a poetry e-zine

 

 

  

  

  

  

  

  

  

Kirby Light

A poem about regret, but really a love poem in disguise

 

I feel it sometimes,

at night,

late maybe when I’m having a cigarette,

that creeping dread

like something unseen skulking behind me

as I walk under street lamps in the dark,

alone.

I think of you,

and all those black deeds

that made me a person I didn’t wish to be.

It’s made me come to understand the darkness Marlowe spoke of.

It’s made me come to understand the shadows in your eyes when you look past me.

But the feeling fades,

drifts away like ash on hot night wind,

disintegrating in the rising temperature.

And as the days get longer

I feel summer coming,

the dread comes less and less,

because I know

that there will be different women,

with different hair

and clothes

and shapes,

smells.

They’ll have different ways of kissing and of crying.

And if I’m lucky,

or unlucky,

I’ll get to know both.

But to let you know,

I think of you

and all those things

and all I’ve really come to learn

is that the eyes of a new woman

are the only mirrors I can bare.

 

 

blue

To and from

You never learned how to drive.

So much time was spent in my car

Fights

Fits of tears

And sex

Coming home after a late movie

Too tired to talk

Just you leaning against me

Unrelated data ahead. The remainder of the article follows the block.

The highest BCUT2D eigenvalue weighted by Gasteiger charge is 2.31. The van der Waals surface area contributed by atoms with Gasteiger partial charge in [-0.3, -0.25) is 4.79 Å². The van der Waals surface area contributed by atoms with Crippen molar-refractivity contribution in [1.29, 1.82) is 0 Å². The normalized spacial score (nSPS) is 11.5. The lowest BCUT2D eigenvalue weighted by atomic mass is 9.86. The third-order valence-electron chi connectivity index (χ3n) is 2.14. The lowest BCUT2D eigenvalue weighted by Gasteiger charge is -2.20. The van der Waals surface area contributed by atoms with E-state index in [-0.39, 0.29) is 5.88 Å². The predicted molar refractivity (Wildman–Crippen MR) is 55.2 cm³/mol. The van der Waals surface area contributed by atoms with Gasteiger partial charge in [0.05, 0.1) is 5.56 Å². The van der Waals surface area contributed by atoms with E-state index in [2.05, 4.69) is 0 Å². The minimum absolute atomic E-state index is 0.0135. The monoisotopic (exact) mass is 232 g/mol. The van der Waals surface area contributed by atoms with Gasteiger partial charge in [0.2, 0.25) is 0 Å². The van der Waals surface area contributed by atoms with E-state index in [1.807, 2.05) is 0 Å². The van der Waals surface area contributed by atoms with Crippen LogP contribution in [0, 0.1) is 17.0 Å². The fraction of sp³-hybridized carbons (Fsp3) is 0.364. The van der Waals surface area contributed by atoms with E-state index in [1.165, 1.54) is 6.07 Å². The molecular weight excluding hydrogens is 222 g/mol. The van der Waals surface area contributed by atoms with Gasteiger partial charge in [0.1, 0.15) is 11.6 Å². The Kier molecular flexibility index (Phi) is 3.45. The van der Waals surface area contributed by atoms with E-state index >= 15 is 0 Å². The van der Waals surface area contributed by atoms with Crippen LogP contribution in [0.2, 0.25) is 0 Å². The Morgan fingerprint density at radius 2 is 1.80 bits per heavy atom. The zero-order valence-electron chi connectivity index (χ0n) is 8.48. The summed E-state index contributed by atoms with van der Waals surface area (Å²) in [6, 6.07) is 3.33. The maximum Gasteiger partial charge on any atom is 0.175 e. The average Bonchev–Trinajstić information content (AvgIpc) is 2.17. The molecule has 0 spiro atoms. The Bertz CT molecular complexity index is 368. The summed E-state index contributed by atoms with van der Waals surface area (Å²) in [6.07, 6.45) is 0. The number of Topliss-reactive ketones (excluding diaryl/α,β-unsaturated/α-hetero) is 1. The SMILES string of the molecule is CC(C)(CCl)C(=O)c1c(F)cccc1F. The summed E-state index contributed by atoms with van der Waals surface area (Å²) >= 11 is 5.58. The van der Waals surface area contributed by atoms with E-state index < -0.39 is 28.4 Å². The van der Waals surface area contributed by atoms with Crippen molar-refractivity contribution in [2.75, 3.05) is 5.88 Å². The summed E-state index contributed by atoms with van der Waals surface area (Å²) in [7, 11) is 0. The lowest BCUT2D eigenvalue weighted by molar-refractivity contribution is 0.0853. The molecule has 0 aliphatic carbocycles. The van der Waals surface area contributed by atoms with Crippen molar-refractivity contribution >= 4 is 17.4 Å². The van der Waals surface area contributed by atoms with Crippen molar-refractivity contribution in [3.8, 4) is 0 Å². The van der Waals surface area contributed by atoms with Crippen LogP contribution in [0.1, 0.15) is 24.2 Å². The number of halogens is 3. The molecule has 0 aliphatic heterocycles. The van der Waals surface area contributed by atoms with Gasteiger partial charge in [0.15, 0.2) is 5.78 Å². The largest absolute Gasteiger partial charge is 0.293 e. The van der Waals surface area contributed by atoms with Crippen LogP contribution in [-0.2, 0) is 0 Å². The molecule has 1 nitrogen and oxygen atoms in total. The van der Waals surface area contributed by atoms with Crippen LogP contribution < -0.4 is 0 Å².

While the radio played.

Do you remember

That Halloween

When you wore the bad blonde wig

And those girls in the car next to us

Laughed as you leaned in to kiss me.

Or the times when we

Fell asleep on top of each other in the front seat

And

You sitting on the hood of my car with

your hands

On my face.

Saying

I finally found you

Such memories hang from my heart

like icicles on the eaves of an old house

in the middle of winter.

Where does it go

If only

one last car ride

Before our poem ended.

 

 

 

It’s simple

I was asked

why I write about women so much

and I considered this question.

The answer I came up with

was simply

that if I were a sailor

I would write about the ocean.

If I were a junkie

I would write about heroin.

But I’m neither of these things,

so I write about women.

 

Kirby Light worked a year and a half on the art and literary magazine Phoenix, and has been published in it three times. Kirby has been published in Down in the Dirt magazine and recently had two poems accepted by the poetry magazine Advocate. Kirby lives just outside Portland, Oregon.

Copyright 2012  Chantarelle's Notebook